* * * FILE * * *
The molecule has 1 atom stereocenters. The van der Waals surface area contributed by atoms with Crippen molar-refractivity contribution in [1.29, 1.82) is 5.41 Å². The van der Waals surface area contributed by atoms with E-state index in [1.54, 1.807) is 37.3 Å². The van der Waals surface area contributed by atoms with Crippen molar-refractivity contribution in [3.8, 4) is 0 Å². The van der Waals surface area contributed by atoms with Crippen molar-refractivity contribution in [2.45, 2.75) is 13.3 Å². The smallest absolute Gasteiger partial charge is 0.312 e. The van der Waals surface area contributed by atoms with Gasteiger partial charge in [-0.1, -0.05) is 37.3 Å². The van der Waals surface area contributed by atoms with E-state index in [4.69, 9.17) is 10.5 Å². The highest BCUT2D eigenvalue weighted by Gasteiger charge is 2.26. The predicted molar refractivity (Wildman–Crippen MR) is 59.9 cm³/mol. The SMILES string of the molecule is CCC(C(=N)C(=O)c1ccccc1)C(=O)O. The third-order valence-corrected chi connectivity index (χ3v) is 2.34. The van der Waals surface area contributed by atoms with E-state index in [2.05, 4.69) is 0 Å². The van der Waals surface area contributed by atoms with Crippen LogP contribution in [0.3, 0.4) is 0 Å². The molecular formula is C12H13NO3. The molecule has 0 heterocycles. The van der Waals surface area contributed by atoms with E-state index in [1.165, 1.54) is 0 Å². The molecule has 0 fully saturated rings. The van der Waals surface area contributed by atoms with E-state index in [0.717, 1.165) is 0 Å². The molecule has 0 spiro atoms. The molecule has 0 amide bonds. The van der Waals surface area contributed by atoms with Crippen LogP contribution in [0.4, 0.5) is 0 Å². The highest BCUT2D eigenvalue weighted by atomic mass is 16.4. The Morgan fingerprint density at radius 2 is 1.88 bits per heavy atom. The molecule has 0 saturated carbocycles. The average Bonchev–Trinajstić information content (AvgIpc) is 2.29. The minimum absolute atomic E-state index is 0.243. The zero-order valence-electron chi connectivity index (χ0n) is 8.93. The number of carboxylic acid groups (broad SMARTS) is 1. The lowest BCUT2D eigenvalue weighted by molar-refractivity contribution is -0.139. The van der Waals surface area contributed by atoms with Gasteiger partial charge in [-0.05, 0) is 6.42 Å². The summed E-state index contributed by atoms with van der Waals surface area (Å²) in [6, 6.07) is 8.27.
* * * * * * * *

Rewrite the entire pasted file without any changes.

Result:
The molecule has 1 atom stereocenters. The van der Waals surface area contributed by atoms with Crippen molar-refractivity contribution in [1.29, 1.82) is 5.41 Å². The van der Waals surface area contributed by atoms with E-state index in [1.54, 1.807) is 37.3 Å². The van der Waals surface area contributed by atoms with Crippen molar-refractivity contribution in [3.8, 4) is 0 Å². The van der Waals surface area contributed by atoms with Crippen molar-refractivity contribution in [2.45, 2.75) is 13.3 Å². The smallest absolute Gasteiger partial charge is 0.312 e. The van der Waals surface area contributed by atoms with Gasteiger partial charge in [-0.1, -0.05) is 37.3 Å². The van der Waals surface area contributed by atoms with E-state index in [4.69, 9.17) is 10.5 Å². The highest BCUT2D eigenvalue weighted by Gasteiger charge is 2.26. The predicted molar refractivity (Wildman–Crippen MR) is 59.9 cm³/mol. The SMILES string of the molecule is CCC(C(=N)C(=O)c1ccccc1)C(=O)O. The third-order valence-corrected chi connectivity index (χ3v) is 2.34. The van der Waals surface area contributed by atoms with E-state index in [2.05, 4.69) is 0 Å². The van der Waals surface area contributed by atoms with Crippen LogP contribution in [0.3, 0.4) is 0 Å². The molecular formula is C12H13NO3. The molecule has 0 heterocycles. The van der Waals surface area contributed by atoms with E-state index in [1.165, 1.54) is 0 Å². The molecule has 0 fully saturated rings. The van der Waals surface area contributed by atoms with E-state index in [0.717, 1.165) is 0 Å². The molecule has 0 spiro atoms. The molecule has 0 amide bonds. The van der Waals surface area contributed by atoms with Crippen LogP contribution in [0.4, 0.5) is 0 Å². The highest BCUT2D eigenvalue weighted by atomic mass is 16.4. The Morgan fingerprint density at radius 2 is 1.88 bits per heavy atom. The molecule has 0 saturated carbocycles. The average Bonchev–Trinajstić information content (AvgIpc) is 2.29. The minimum absolute atomic E-state index is 0.243. The zero-order valence-electron chi connectivity index (χ0n) is 8.93. The number of carboxylic acid groups (broad SMARTS) is 1. The lowest BCUT2D eigenvalue weighted by molar-refractivity contribution is -0.139. The van der Waals surface area contributed by atoms with Gasteiger partial charge in [-0.05, 0) is 6.42 Å². The summed E-state index contributed by atoms with van der Waals surface area (Å²) in [6, 6.07) is 8.27.